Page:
"Computing: from data to physics - a non-expert overview from the scientist point of view"
Simple document list
(1 extra document)
- Computing Techniques Seminars
- "Big Science On the Move: Transporting the Muon g-2 magnet from New York to Fermilab"
- A Fresh Perspective on Large-Scale Distributed Cyberinfrastracture
- "Computing: from data to physics - a non-expert overview from the scientist point of view"
- PET Imaging Devices developed at the Brookhaven National Laboratory
- Understanding the benefits of immersive virtual reality: from interaction to visualization
|Full Title:||Computing: from data to physics - a non-expert overview from the scientist point of view|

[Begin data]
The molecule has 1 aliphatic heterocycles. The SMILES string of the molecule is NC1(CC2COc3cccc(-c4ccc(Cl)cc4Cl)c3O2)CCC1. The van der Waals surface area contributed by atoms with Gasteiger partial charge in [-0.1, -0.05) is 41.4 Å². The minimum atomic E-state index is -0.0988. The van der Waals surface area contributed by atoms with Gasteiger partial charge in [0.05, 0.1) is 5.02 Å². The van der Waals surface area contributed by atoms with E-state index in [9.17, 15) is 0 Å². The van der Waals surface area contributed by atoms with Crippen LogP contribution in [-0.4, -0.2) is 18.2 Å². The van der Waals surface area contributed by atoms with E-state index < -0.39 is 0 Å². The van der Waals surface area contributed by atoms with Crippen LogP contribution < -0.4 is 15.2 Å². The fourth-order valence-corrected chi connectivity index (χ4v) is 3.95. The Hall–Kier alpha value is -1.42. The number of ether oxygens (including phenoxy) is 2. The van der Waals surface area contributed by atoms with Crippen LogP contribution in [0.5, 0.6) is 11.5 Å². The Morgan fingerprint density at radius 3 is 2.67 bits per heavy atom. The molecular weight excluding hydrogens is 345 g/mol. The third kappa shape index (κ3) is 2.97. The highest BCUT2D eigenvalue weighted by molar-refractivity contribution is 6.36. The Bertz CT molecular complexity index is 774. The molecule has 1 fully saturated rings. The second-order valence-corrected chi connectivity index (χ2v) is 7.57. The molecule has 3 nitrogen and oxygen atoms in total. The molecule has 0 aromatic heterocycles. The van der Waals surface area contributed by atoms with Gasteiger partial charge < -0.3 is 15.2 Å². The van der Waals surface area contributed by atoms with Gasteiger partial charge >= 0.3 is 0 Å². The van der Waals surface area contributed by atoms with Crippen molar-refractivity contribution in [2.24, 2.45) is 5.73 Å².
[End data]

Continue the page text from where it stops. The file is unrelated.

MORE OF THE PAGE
|Date & Time:||23 Jan 2014 at 13:00|
|Event Location:||WH Curia II|
Oliver Gutsche, Scientific Computing Division, Scientific Computing Services Abstract:
Big computing is a big part of today's scientific world, especially here at Fermilab. Scientific achievements like the recent discovery of the Higgs boson rely on computing at all stages of the scientific process, from data collection to data preparation to data analysis. Nowadays, Computing is a world-wide distributed endeavor and Fermilab is a big part of it. Many complicated pieces have to be orchestrated in synchronicity to allow for the massive amounts of data to be analyzed. In this talk, we want to look at the global collaborations that made the hunt for the Higgs boson possible and the essential role computing played in its discovery: We want to follow the path from data to physics. We want to explore how computing is used to carry out our scientific program here at Fermilab through the example of the Higgs discovery, and how this is relevant to support the global scientific collaborations in the future Fermilab program.